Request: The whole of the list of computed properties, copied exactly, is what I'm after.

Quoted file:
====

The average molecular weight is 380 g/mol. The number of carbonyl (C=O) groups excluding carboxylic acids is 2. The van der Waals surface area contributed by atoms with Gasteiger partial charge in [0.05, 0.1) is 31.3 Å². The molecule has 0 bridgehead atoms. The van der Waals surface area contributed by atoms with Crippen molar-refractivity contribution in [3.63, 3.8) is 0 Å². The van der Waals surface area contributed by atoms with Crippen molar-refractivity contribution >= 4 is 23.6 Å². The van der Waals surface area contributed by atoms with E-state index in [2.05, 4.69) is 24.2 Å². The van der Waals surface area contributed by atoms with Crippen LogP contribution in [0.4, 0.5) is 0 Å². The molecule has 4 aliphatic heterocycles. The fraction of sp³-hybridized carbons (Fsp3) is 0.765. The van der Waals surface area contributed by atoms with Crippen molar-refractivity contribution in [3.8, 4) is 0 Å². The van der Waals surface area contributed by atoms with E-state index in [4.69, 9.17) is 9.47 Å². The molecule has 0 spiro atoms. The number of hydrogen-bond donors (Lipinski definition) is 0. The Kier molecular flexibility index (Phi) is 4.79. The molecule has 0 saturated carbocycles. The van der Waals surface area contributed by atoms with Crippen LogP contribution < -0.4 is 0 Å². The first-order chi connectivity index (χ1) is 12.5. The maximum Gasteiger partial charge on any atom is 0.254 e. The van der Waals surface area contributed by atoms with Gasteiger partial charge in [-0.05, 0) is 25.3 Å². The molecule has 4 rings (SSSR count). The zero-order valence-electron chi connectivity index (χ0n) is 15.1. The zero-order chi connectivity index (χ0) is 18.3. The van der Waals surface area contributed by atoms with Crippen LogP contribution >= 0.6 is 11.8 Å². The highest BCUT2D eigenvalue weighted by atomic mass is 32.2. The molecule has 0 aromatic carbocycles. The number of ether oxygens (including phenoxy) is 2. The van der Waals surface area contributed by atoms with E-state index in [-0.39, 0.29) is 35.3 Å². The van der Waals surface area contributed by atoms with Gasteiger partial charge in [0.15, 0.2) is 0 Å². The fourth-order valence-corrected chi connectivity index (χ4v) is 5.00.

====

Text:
The average molecular weight is 380 g/mol. The number of carbonyl (C=O) groups excluding carboxylic acids is 2. The van der Waals surface area contributed by atoms with Gasteiger partial charge in [0.05, 0.1) is 31.3 Å². The molecule has 0 bridgehead atoms. The van der Waals surface area contributed by atoms with Crippen molar-refractivity contribution in [3.63, 3.8) is 0 Å². The van der Waals surface area contributed by atoms with Crippen molar-refractivity contribution >= 4 is 23.6 Å². The van der Waals surface area contributed by atoms with E-state index in [2.05, 4.69) is 24.2 Å². The van der Waals surface area contributed by atoms with Crippen LogP contribution in [0.4, 0.5) is 0 Å². The molecule has 4 aliphatic heterocycles. The fraction of sp³-hybridized carbons (Fsp3) is 0.765. The van der Waals surface area contributed by atoms with Crippen molar-refractivity contribution in [3.8, 4) is 0 Å². The van der Waals surface area contributed by atoms with E-state index in [4.69, 9.17) is 9.47 Å². The molecule has 0 spiro atoms. The number of hydrogen-bond donors (Lipinski definition) is 0. The Kier molecular flexibility index (Phi) is 4.79. The molecule has 0 saturated carbocycles. The van der Waals surface area contributed by atoms with Crippen LogP contribution < -0.4 is 0 Å². The first-order chi connectivity index (χ1) is 12.5. The maximum Gasteiger partial charge on any atom is 0.254 e. The van der Waals surface area contributed by atoms with Gasteiger partial charge in [-0.05, 0) is 25.3 Å². The molecule has 4 rings (SSSR count). The zero-order valence-electron chi connectivity index (χ0n) is 15.1. The zero-order chi connectivity index (χ0) is 18.3. The van der Waals surface area contributed by atoms with Crippen LogP contribution >= 0.6 is 11.8 Å². The highest BCUT2D eigenvalue weighted by atomic mass is 32.2. The molecule has 0 aromatic carbocycles. The number of ether oxygens (including phenoxy) is 2. The van der Waals surface area contributed by atoms with E-state index in [-0.39, 0.29) is 35.3 Å². The van der Waals surface area contributed by atoms with Gasteiger partial charge in [0.15, 0.2) is 0 Å². The fourth-order valence-corrected chi connectivity index (χ4v) is 5.00.